This is a sound that (if memory serves) I first noticed when transcribing John Coltrane's solo on "I Hear A Rhapsody" from his 1957 album "Lush Life." I don't think I've ever come across anyone discussing this particular scale, so I refer to it as "Whole-Tone Pentatonic," because that's how I think of it: a pentatonic scale with a whole-tone sound. I was recently reminded of this while learning Coltrane's solo on "Mr. P.C." (from Giant Steps).
I've always been simultaneously intrigued by the whole-tone scale and somewhat mystified by its apparent musical "sameness." This is possibly partly because one of the first jazz musicians who really fascinated me was Thelonious Monk, well-known for his use of the whole-tone scale. And it's probably no coincidence that John Coltrane played with Monk at a formative stage in his development. And yet, the whole-tone scale is not usually explored or developed as much as other sounds (at least in my experience), and treated more as a special effect or one-off sound to be used occasionally. I touched on ways to expand its use a little previously in this old post, but this pentatonic really opens up some different possibilities.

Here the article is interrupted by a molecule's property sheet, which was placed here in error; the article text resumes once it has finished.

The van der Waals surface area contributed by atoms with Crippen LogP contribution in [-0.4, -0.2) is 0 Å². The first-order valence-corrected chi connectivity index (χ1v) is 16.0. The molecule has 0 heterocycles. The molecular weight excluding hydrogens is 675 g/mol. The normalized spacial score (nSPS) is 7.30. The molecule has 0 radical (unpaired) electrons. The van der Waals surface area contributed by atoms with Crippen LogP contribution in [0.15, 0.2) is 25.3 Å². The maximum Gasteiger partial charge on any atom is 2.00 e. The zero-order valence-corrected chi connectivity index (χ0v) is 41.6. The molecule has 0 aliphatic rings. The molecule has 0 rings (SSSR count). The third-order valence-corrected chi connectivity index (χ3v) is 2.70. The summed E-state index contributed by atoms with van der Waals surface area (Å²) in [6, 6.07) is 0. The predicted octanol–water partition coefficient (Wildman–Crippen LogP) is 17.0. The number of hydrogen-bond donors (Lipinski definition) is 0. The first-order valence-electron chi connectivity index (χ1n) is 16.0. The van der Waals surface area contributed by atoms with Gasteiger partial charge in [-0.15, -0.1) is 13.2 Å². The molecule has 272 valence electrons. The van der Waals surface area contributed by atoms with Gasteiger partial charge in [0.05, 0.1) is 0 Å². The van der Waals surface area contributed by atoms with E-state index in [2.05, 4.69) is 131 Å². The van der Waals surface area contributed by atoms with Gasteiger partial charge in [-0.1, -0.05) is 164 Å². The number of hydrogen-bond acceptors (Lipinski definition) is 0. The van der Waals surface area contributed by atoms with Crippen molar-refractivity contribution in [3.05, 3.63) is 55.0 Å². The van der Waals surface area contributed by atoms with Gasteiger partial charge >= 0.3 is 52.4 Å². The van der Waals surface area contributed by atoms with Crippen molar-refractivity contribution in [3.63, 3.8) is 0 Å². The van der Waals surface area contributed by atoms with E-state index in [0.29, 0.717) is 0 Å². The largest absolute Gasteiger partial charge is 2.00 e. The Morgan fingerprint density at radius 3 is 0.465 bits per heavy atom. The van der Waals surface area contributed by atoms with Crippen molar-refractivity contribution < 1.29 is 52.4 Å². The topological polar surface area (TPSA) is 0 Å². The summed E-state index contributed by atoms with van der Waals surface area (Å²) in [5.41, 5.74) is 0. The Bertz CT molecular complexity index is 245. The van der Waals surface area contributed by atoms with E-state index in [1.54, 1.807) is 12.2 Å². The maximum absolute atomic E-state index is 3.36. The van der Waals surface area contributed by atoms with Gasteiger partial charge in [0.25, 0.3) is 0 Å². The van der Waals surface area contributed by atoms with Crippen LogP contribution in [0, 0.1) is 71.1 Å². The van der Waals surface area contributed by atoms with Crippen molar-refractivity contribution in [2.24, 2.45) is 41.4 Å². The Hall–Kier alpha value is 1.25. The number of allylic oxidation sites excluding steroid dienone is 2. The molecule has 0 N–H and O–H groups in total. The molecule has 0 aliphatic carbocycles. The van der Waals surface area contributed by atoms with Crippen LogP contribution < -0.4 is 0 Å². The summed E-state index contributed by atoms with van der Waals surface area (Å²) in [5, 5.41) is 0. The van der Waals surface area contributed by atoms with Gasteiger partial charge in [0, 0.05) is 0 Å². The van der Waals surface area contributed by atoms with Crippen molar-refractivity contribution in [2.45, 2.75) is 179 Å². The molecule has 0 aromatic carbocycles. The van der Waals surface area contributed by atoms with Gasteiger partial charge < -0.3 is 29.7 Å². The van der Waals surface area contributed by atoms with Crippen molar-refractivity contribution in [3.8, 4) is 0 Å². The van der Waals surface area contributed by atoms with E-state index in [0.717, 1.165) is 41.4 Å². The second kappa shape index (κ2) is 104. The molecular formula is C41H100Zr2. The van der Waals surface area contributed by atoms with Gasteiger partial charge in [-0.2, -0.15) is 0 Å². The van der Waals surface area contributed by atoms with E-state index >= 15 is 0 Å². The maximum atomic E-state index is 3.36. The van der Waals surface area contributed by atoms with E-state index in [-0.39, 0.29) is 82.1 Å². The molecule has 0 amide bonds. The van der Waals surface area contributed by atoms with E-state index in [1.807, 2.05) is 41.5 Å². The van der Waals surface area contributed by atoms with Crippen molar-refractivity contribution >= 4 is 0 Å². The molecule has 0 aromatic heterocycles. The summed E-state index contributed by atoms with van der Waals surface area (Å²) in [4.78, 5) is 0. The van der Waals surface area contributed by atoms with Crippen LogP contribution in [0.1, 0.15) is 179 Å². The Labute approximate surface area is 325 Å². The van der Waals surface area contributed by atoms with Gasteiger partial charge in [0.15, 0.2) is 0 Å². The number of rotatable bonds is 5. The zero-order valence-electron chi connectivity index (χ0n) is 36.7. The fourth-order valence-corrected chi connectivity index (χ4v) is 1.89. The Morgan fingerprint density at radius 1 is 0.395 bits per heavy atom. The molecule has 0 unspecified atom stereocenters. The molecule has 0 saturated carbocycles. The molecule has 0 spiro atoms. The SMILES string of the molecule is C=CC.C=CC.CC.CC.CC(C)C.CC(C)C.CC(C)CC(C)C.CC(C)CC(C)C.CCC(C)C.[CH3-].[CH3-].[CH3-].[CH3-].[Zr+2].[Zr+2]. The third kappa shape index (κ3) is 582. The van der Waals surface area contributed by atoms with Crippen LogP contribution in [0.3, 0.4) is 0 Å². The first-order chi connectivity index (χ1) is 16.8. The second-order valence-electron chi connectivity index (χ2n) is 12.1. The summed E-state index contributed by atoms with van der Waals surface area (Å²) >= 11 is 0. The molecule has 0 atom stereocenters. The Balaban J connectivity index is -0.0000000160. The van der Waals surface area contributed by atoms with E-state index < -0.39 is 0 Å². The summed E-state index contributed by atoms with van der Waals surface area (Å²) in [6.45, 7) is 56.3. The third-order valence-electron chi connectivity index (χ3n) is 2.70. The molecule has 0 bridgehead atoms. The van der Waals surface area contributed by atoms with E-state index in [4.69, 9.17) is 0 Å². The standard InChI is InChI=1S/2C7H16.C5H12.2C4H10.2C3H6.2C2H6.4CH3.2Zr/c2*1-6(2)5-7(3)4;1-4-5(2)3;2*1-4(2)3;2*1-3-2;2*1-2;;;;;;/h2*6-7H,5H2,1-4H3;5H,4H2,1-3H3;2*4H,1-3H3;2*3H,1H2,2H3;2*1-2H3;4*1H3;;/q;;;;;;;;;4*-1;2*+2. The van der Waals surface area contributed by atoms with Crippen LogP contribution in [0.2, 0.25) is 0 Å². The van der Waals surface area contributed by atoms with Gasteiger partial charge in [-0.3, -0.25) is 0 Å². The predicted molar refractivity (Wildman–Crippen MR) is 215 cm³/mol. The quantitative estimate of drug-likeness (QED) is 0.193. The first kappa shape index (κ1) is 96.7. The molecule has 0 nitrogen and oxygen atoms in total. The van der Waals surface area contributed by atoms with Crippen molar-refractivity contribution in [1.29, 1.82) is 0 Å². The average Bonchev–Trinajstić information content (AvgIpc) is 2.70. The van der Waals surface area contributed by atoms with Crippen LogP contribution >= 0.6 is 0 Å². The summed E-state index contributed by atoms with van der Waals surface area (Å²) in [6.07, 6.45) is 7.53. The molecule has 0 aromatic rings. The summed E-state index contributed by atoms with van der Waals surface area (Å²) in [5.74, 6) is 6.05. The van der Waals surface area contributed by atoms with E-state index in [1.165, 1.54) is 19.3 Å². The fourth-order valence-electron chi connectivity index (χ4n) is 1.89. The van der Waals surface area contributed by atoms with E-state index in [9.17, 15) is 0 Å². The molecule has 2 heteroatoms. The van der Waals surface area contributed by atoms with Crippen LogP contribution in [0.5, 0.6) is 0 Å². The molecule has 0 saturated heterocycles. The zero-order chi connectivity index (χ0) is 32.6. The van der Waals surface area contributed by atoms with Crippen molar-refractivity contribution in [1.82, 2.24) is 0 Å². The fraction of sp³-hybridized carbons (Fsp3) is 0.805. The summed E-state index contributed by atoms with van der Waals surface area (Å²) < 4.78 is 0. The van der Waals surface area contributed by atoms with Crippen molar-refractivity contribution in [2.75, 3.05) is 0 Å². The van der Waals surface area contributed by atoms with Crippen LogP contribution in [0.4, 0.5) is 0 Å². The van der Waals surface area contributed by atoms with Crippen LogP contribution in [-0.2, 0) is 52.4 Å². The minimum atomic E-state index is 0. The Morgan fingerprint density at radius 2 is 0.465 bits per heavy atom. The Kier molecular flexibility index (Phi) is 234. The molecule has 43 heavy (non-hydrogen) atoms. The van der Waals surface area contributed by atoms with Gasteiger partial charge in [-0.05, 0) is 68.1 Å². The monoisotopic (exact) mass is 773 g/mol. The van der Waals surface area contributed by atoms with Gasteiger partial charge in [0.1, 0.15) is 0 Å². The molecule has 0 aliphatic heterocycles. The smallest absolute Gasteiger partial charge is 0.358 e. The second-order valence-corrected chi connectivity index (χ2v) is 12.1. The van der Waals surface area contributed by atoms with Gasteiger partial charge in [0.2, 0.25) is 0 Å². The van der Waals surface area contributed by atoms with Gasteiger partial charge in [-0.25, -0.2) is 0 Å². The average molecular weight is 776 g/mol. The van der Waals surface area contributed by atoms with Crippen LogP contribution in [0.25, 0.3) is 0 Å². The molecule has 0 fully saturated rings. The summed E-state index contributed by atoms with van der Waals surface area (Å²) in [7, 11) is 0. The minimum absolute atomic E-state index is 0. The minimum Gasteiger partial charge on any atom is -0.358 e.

From a theory standpoint, the Whole-Tone Pentatonic scale is obviously just a whole-tone scale (normally hexatonic, i.e. six notes) with one note missing.
I find the results of omitting notes from scales, particularly symmetrical scales, to often be interesting. In this regard, the Whole-Tone Pentatonic does not disappoint—it has some interesting properties. Obviously, the pentatonic is no longer symmetrical, which in my opinion generally makes scales more interesting and less patterned-sounding. But more intriguingly, the gap results in a scale that is not only a subset of the whole-tone scale, but also a subset of the melodic minor (aka jazz minor) scale.
I made a Venn diagram to illustrate the overlap:
The center shows the whole-tone pentatonic, with the notes on the right it becomes C melodic minor, while with the note on the left, it becomes a standard whole-tone scale.
Below in standard notation:
This means that this can be used anywhere you would use a C melodic minor scale. Coltrane mostly uses it over tonic minor (e.g., Cm6) or over V7 (e.g., G9#5). But it has some other possibilities, notably Lydian Dominant sounds (e.g., F9#11) or altered dominant sounds (e.g., B7alt).
To get used to this, I like to practice alternating between the whole-tone pentatonic, arpeggios of the relevant chord, and the relative melodic minor scale. I've made a few simplified examples below.